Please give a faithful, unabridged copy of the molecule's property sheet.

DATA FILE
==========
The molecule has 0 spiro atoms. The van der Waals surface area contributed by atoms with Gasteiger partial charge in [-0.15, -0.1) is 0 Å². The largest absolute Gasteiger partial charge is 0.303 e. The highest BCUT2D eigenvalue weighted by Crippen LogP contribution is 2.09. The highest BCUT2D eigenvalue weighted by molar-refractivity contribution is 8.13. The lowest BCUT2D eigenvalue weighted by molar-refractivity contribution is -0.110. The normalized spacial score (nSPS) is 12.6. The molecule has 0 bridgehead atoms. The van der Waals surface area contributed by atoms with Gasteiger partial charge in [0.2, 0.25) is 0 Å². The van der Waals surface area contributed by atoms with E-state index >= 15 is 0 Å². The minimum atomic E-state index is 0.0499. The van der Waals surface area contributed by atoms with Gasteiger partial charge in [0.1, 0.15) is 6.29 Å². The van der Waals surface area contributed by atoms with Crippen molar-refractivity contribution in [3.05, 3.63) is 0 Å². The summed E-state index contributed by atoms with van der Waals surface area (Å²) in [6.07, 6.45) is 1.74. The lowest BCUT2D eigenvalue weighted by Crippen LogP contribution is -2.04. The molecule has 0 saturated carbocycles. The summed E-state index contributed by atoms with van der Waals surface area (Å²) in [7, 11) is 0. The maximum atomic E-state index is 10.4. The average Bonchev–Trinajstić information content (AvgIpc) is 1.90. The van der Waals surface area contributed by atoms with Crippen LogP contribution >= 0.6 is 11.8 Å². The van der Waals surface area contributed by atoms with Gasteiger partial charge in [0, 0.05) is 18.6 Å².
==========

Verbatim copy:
The molecule has 0 spiro atoms. The van der Waals surface area contributed by atoms with Gasteiger partial charge in [-0.15, -0.1) is 0 Å². The largest absolute Gasteiger partial charge is 0.303 e. The highest BCUT2D eigenvalue weighted by Crippen LogP contribution is 2.09. The highest BCUT2D eigenvalue weighted by molar-refractivity contribution is 8.13. The lowest BCUT2D eigenvalue weighted by molar-refractivity contribution is -0.110. The normalized spacial score (nSPS) is 12.6. The molecule has 0 bridgehead atoms. The van der Waals surface area contributed by atoms with Gasteiger partial charge in [0.2, 0.25) is 0 Å². The van der Waals surface area contributed by atoms with E-state index >= 15 is 0 Å². The minimum atomic E-state index is 0.0499. The van der Waals surface area contributed by atoms with Gasteiger partial charge in [0.1, 0.15) is 6.29 Å². The van der Waals surface area contributed by atoms with Crippen molar-refractivity contribution in [3.05, 3.63) is 0 Å². The summed E-state index contributed by atoms with van der Waals surface area (Å²) in [6.07, 6.45) is 1.74. The lowest BCUT2D eigenvalue weighted by Crippen LogP contribution is -2.04. The molecule has 0 saturated carbocycles. The summed E-state index contributed by atoms with van der Waals surface area (Å²) in [7, 11) is 0. The maximum atomic E-state index is 10.4. The average Bonchev–Trinajstić information content (AvgIpc) is 1.90. The van der Waals surface area contributed by atoms with Crippen LogP contribution >= 0.6 is 11.8 Å². The van der Waals surface area contributed by atoms with Gasteiger partial charge in [0, 0.05) is 18.6 Å².